European Spine Journal
October 2001 Volume 10, Number 5
Kramer M, Katzmaier P, Eisele R, Ebert V, Kinzl L, Hartwig E
The dorsal approach is increasingly preferred in the surgical treatment of vertebral fractures. However, the access and the implant’s position cause muscle loss, which can lead to instability and a reduced capacity for rehabilitation. Morphological factors (bones, intervertebral discs) are typically blamed for chronic pain syndromes in the literature, while less importance is attached to functional factors (muscles). The objective of this study was therefore to investigate the isolated influence of dorsal spinal instrumentation on the back muscles by means of electromyography (EMG). A total of 32 patients with conditions after dorsal spondylodesis following the fracture of a vertebral body and 32 subjects with healthy backs were enrolled in this study. The EMG signal was recorded in three different muscle groups during isometric extension exercise. The evaluation was performed by comparing the mean rectified amplitudes of the three muscle groups in the patients and controls. The patients had significantly lower amplitudes in the multifidus muscle (MF) and significantly higher amplitudes in the iliocostal muscle (IL). Patients with severe pain were found to have lower electric muscle potentials in all investigated muscle groups than patients with mild pain. The muscle damage which was established in the multifidus muscle is compensated by increased activity in the iliocostal muscle. On the basis of anatomical considerations, the damage pattern can be identified as having been caused by surgery. It is extremely unlikely that trauma is the cause.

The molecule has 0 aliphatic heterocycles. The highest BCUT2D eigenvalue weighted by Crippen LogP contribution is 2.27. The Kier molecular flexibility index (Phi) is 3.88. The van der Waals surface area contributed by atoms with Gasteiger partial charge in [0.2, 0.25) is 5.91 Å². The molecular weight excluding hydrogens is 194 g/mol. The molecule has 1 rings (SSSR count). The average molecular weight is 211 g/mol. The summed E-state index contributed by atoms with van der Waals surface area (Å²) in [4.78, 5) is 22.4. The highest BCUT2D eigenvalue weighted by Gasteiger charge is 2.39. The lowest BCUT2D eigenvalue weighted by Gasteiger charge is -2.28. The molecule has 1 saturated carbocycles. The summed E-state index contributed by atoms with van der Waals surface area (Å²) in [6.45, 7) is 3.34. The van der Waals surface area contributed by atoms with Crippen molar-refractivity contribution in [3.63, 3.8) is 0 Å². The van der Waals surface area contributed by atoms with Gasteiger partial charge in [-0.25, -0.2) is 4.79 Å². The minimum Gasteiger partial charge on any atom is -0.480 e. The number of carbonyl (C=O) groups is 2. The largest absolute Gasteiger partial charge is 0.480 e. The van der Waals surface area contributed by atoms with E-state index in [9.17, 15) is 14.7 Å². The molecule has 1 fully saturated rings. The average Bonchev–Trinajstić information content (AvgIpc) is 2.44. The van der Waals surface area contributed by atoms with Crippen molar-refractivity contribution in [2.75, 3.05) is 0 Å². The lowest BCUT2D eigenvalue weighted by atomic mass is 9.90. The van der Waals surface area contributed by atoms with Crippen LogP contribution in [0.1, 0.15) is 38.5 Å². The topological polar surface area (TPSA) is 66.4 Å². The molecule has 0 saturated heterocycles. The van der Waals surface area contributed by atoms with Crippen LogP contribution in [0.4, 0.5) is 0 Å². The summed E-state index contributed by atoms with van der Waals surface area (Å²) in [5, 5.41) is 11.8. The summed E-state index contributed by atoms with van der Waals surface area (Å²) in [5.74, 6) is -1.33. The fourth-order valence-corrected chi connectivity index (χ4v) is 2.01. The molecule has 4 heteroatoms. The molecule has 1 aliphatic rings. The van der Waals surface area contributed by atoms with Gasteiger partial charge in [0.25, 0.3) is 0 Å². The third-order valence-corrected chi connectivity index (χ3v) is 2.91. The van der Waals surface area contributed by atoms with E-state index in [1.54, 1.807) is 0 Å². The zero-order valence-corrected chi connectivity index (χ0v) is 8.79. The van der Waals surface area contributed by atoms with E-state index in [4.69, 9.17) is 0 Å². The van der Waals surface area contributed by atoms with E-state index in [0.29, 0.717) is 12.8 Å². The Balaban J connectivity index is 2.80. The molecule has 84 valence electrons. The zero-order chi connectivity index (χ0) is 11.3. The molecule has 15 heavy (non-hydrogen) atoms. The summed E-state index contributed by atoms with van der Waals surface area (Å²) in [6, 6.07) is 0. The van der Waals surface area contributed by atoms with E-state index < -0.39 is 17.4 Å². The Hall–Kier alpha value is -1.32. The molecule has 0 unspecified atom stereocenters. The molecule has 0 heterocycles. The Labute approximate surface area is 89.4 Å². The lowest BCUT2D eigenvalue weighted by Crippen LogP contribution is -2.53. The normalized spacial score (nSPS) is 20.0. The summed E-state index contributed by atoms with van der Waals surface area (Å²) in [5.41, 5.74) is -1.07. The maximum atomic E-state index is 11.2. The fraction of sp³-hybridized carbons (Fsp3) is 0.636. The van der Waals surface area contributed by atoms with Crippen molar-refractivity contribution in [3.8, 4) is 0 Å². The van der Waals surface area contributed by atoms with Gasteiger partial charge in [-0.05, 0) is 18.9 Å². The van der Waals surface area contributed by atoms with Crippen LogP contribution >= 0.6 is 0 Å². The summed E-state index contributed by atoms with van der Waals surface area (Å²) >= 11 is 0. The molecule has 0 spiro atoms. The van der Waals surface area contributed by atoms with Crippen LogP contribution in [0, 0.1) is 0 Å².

Study Outcomes & Clinical Relevance: The dorsal approach for surgeries to repair vertebral fractures causes damage patterns in the muscles that are caused by the surgery. This approach may disrupt normal function of the multifidi, which can contribute to chronic pain and dysfunction. This supports the rationale for concerted spinal strengthening in such post-operative patients.